Give Oatmeal A Chance

Did you know that oatmeal may quite possibly have disappeared into obscurity if it wasn’t for the great Oatmeal Wars of 1987? Breakfast bowls were waiting to be filled with healthy cereals and General Mills was positioning themselves to take over with a new product coming to market named Total, promising more nutrition than its anchored rival and market leader Quaker Oats. Quaker, the grand dame of breakfast cereals and not to be outdone, responded right away and deployed teams of researchers to hold surveys and focus groups. What they came up with was a campaign focusing on health benefits over taste (great idea, lol) and the obvious spokesperson at the time was the unglamorous and un-glitzy Wilford Brimley. Just hearing his name makes your eyelids heavy and your general mood sleepy. His hard assed message telling us that “Quaker Oats, It’s the right thing to do” lasted well over a decade and still invokes certain memories for many of us still to this day.

But don’t be fooled by the 80’s. Oatmeal is nothing new around here, wild oats were being eaten for breakfast as early as the Neolithic and Bronze ages. The romans cultivated it. The Teutons and the Gaul’s used it to make gruel.

Oats are the workhorse of the grain family, and while it may not be the most popular grain on the list of grains it is unarguably one of the most beneficial when it comes to health. It’s a low glycemic index food, high in fiber and helps to lower cholesterol.

Oats are considered one of the natural superfoods, they are 100% whole grain with minimal processing, and contain vitamins, minerals and fiber. Oats are unique in that they are one of the richest sources of beta-glucan, a soluble fiber that can help lower cholesterol reabsorption. They’re also low in sodium and provide protein and carbohydrate for energy.

Technically speaking, oats are a “wholegrain”. This means that they contain all three parts of the edible grain in the same proportions as found in nature. The outer layer of the oat is called the bran. It protects the seed and is rich in both soluble and insoluble fiber, and contains B vitamins and minerals. The middle layer of the oat is called the endosperm, which provides energy for the seed and contains protein and carbohydrates. The core of the oat is called the germ, which nourishes the seed and contains antioxidants, vitamins and healthy fats.

In our little corner of the world, the beautiful state of South Dakota produces the largest crop of Oats in the United States followed by North Dakota and Wisconsin. When it comes to world production, the U.S. comes in sixth place with a production of .87 million metric tons as of 2019. Just a little under sixty years ago the farms of America produced a crop that was twice as large, coming in at 1.67 million metric tons. Overall, Russia is the worlds top producer of the grain accounting for over 20% of the worlds production. In 2013 Russia produced a staggering 4.02 million metric tons of oats. Canada and Poland are also major players in the oat game accounting for 2.7 and 1.4 million metric tons that same year.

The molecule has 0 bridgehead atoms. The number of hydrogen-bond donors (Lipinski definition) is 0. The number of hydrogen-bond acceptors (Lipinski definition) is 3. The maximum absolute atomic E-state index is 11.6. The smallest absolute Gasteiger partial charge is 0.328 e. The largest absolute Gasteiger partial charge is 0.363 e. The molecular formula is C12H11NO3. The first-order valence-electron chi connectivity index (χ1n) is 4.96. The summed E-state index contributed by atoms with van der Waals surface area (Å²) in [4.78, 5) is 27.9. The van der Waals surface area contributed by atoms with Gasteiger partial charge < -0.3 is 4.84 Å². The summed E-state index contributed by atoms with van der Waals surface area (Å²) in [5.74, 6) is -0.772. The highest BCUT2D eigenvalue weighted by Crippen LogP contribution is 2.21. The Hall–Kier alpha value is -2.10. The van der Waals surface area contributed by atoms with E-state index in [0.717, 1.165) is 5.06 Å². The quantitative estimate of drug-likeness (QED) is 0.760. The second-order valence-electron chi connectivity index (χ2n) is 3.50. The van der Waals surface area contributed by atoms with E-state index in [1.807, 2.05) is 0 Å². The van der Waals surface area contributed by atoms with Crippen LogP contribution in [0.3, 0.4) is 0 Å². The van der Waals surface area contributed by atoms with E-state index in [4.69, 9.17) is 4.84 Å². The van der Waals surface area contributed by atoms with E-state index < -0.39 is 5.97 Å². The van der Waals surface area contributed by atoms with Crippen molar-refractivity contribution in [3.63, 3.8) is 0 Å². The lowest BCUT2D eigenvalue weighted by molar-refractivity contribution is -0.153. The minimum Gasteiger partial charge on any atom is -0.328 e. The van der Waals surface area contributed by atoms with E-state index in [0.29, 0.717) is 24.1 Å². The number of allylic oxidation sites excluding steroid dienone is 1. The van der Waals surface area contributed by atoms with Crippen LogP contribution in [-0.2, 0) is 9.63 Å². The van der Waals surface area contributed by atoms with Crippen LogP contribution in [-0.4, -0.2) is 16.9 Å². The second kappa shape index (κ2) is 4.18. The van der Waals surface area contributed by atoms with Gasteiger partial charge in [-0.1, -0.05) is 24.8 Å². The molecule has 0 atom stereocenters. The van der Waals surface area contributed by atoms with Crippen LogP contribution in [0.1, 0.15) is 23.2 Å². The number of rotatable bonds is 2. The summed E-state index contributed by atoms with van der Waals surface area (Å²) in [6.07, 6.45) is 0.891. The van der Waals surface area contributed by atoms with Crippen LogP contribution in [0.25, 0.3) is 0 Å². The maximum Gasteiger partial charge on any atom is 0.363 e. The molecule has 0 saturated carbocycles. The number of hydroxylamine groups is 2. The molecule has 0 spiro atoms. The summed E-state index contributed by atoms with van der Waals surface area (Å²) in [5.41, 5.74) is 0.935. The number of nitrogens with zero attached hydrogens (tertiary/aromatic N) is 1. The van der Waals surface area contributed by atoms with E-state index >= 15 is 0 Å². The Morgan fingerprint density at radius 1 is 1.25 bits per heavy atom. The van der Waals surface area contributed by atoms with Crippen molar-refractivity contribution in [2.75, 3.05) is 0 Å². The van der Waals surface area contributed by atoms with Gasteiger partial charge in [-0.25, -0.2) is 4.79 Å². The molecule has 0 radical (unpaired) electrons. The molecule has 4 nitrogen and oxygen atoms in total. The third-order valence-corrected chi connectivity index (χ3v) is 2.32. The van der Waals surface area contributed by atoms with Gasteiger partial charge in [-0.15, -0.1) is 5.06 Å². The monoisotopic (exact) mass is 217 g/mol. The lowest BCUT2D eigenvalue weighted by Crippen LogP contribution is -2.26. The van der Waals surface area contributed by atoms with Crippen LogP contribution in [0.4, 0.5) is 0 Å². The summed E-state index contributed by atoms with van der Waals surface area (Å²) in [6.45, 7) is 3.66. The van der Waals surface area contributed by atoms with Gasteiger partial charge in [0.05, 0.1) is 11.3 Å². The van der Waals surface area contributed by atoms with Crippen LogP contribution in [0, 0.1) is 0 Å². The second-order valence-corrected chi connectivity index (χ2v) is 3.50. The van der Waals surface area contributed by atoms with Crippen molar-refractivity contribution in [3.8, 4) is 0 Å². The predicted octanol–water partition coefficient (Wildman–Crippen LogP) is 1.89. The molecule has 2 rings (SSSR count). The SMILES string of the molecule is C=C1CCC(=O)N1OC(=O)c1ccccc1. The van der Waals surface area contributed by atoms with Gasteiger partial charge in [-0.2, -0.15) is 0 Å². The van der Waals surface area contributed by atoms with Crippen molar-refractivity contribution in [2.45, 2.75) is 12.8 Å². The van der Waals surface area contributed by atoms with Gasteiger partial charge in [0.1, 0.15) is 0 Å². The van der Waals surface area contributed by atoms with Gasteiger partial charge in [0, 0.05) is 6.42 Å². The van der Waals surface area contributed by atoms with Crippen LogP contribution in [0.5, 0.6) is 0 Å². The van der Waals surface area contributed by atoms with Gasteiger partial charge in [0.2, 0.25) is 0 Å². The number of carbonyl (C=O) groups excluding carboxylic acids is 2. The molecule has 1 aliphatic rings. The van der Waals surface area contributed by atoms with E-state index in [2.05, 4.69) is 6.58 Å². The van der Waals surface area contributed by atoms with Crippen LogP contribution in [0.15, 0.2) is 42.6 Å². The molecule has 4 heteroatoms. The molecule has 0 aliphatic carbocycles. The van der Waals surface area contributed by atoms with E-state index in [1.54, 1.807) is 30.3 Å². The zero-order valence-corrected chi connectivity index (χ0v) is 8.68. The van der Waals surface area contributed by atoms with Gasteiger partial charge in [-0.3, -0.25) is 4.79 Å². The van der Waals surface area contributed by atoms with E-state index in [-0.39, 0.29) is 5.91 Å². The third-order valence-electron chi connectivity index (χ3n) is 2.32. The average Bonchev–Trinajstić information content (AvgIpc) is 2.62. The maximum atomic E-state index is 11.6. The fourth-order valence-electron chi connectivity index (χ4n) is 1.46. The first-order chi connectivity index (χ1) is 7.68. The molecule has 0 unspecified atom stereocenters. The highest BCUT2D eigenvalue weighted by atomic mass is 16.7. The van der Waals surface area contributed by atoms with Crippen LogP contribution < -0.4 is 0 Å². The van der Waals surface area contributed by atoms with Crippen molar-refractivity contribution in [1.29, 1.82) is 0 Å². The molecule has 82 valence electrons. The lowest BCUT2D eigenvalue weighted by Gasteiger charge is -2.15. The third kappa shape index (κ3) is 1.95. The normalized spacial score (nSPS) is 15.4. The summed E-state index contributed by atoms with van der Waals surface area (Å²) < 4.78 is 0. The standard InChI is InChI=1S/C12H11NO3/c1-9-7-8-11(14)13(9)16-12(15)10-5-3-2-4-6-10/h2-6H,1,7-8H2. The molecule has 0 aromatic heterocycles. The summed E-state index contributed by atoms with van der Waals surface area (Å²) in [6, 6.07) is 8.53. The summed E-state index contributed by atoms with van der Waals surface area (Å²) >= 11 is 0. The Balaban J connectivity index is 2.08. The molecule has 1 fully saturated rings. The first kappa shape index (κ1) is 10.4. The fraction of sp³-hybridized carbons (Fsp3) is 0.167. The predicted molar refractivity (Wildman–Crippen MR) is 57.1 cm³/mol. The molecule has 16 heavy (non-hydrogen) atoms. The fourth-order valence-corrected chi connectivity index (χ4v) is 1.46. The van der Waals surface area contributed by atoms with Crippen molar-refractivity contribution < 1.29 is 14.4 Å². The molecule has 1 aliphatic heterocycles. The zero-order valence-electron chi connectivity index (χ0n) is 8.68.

Today we enjoy two basic types of oatmeal in our bowl, the “steel cut” variety and the “old fashioned” variety. Steel cut oats are made when the groat has been cut into 2-3 smaller pieces using a steel blade. Old fashioned oats are first steamed and then flattened down. In a side by side comparison steel cut and old fashioned oats are almost the same when it comes to nutritional value. However, with this being said, steel cut oats are more of a bang for your nutritional buck than old fashioned oats in two areas, fiber content and density.

Oatmeal is so easy to destroy and turn into a gloppy mess making it a seriously hated breakfast option. The objective is to take your time, and make a creamy bowl of oatmeal. Even though oatmeal is thought to be quick and easy there’s no need to rush it, so just slow it down a little.

Use the right amount of water and milk. Using just one or the other gives you a definite pre determined result. All water makes a flavorless mix void of the extra protein that adding milk can give and an all milk makes a stickier, thicker oatmeal. A 75% water and 25% milk or almond milk ratio makes a seemingly perfect blend.

Do you want your oatmeal with a more textured feel and intact oats? Than be sure to add your oats after the water has come to a boil. Looking for a creamier texture? Than add your oatmeal to cold water and bring them both up to a boil. To further prevent your oatmeal from being thrown directly into the trash bin by the eater, add a little spice to the mix. Use things like vanilla, ground cinnamon, nutmeg or clove. Top it all off with fresh fruit like apples or berries, dried fruits and chopped or whole nuts, flaked coconut, brown sugar or whatever else you and your family enjoy.

Oatmeal recipe


1c. old-fashioned rolled oats (such as Quaker Oats Old-Fashioned Rolled Oats)

1/4 c. milk

1 3/4 c. water

1/8 tsp kosher salt

1/2 tsp ground cinnamon

1/4 tsp. vanilla

Combine milk, water, salt, vanilla and cinnamon in a medium saucepan. Bring to a boil, then reduce heat to low. Add oatmeal

Simmer uncovered for 3 to 5 minutes until thickened, stirring occasionally. Remove from heat and let cool slightly.

Divide equally between two bowls. Add additional desired toppings and serve.

Published by Jason Stroh

I am a Los Angeles based food stylist and chef

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